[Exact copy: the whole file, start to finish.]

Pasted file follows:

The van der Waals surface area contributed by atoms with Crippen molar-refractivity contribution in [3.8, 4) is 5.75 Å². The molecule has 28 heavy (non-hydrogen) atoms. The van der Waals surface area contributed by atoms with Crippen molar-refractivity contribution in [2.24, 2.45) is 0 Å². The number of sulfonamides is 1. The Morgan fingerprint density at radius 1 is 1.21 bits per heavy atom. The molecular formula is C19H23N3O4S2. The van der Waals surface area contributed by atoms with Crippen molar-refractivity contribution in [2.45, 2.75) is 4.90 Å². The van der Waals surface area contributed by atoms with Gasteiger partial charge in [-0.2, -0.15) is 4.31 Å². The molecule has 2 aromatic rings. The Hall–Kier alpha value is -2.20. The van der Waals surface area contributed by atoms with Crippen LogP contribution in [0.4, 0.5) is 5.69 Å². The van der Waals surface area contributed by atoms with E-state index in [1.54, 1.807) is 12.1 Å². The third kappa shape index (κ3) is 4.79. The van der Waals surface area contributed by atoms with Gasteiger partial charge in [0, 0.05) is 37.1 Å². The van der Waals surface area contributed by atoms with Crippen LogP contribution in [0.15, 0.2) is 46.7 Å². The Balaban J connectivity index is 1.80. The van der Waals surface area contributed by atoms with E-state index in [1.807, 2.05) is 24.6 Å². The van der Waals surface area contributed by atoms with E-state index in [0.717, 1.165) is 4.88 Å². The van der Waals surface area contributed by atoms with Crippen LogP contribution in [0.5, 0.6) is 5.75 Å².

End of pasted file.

The van der Waals surface area contributed by atoms with Crippen molar-refractivity contribution in [3.8, 4) is 5.75 Å². The molecule has 28 heavy (non-hydrogen) atoms. The van der Waals surface area contributed by atoms with Crippen molar-refractivity contribution in [2.24, 2.45) is 0 Å². The number of sulfonamides is 1. The Morgan fingerprint density at radius 1 is 1.21 bits per heavy atom. The molecular formula is C19H23N3O4S2. The van der Waals surface area contributed by atoms with Crippen molar-refractivity contribution in [2.45, 2.75) is 4.90 Å². The van der Waals surface area contributed by atoms with Gasteiger partial charge in [-0.2, -0.15) is 4.31 Å². The molecule has 2 aromatic rings. The Hall–Kier alpha value is -2.20. The van der Waals surface area contributed by atoms with Crippen LogP contribution in [0.4, 0.5) is 5.69 Å². The van der Waals surface area contributed by atoms with E-state index in [1.54, 1.807) is 12.1 Å². The third kappa shape index (κ3) is 4.79. The van der Waals surface area contributed by atoms with Gasteiger partial charge in [0, 0.05) is 37.1 Å². The van der Waals surface area contributed by atoms with Crippen LogP contribution in [0.15, 0.2) is 46.7 Å². The Balaban J connectivity index is 1.80. The van der Waals surface area contributed by atoms with E-state index in [1.807, 2.05) is 24.6 Å². The van der Waals surface area contributed by atoms with E-state index in [0.717, 1.165) is 4.88 Å². The van der Waals surface area contributed by atoms with Crippen LogP contribution in [0.5, 0.6) is 5.75 Å².